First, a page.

A Democratic-sponsored healthcare reform bill overwhelmingly passed the Massachusetts House of Representatives last week, with a lineup of expansions in Medicaid coverage intended to trim the state's uninsured population.
But the legislation relies heavily on an increase in the state's already high cigarette tax. That solution is opposed by Republican Gov. William Weld, who is trying to find support for his tax-credit alternatives and has vowed to veto any bill containing a new tax.
The House vote of 115-42 is nine votes more than the two-thirds majority needed to override a veto in the 159-seat legislative body.
The Massachusetts Hospital Association supports both the Democratic legislation and the Republican amendments because they advance the goal of expanded access to health coverage and consequently would relieve some of the rising uncompensated-care burden on the state's hospitals, said MHA spokeswoman Stacey Simon.
The legislative tussle is over how to implement a federal waiver of standard Medicaid eligibility and coverage guidelines granted last year to pave the way for the state to cover more of its estimated 700,000 uninsured population.
Both sides propose to expand coverage for people with incomes of up to 133% of the federal poverty level. Both proposals also broaden eligibility for health coverage of uninsured children and provide subsidies to the elderly for prescription drugs.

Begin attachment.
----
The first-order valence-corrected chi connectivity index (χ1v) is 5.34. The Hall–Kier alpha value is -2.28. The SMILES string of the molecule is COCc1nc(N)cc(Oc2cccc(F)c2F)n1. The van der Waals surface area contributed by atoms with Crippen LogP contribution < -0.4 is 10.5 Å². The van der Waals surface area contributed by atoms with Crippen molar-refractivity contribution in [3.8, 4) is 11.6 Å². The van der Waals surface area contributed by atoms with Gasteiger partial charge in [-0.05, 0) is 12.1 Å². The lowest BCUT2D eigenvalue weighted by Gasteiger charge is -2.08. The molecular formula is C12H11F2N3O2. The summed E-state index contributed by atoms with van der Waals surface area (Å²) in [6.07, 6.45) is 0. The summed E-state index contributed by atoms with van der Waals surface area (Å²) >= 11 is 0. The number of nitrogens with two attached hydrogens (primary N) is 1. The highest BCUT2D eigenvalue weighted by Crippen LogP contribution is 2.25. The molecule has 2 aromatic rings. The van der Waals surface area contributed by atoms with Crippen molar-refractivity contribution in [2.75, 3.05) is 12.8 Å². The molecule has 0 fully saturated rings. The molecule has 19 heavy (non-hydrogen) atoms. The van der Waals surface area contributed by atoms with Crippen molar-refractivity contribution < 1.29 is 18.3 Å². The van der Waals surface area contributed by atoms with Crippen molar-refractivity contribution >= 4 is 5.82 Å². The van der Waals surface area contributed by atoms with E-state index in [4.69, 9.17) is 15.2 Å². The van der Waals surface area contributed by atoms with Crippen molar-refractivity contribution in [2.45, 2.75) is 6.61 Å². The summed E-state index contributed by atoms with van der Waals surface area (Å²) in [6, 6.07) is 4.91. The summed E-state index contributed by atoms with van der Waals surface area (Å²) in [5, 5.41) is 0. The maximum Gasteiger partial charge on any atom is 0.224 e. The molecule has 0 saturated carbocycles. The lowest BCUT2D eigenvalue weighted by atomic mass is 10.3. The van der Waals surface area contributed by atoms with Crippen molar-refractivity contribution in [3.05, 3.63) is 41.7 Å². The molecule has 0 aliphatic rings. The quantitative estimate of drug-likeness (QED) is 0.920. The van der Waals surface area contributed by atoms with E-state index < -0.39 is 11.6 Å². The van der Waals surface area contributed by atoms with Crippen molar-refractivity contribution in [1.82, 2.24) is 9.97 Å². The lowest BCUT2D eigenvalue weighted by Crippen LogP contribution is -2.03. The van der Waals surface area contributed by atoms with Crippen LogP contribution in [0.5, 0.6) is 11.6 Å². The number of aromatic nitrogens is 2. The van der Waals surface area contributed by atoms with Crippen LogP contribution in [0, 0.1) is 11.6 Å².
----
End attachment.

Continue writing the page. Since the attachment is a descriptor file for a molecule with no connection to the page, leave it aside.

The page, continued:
But the Democratic proposal that passed the House imposes a 25-cent increase in the state cigarette tax, for a total tax of 76 cents per pack, and it broadens the tax to include cigars, pipe tobacco and smokeless tobacco.
Weld's amendments, which now move to the Senate, call for a $300 refundable tax credit for senior citizens with incomes up to four times the poverty level to help defray the cost of Medicare supplemental insurance. Those policies provide benefits not covered by Medicare, such as prescription drugs.
Instead of a tax increase, Weld wants to use $200 million of the state's $330 million uncompensated-care pool to offset the tax credits. But he proposed to spread the pool's funding responsibility, now primarily shouldered by hospitals, to expressly include insurance companies doing business in the state, relieving hospitals of a burden about equal to what the healthcare reform proposal would take from the pool.
The assumption is that tax credits would spur businesses to provide insurance for currently uninsured workers and reduce the amount needed in the pool.
But Democrats contend the measure would allow companies already insuring their workers to claim a "bonus" credit, said Brian Rossman, an aide to the Democratic bill's sponsor, state Rep. John McDonough. As a result, the tax credit would drain money from the pool without putting it to use for increased health coverage, Rossman said.
McDonough originally proposed a hedge against that scenario by requiring employers to pay at least 50% of the cost of a basic health benefits plan for employees who work at least 20 hours a week and aren't covered by any other plan (Jan. 22, p. 12).
But that "employer mandate" was dropped from the bill that went to the House floor.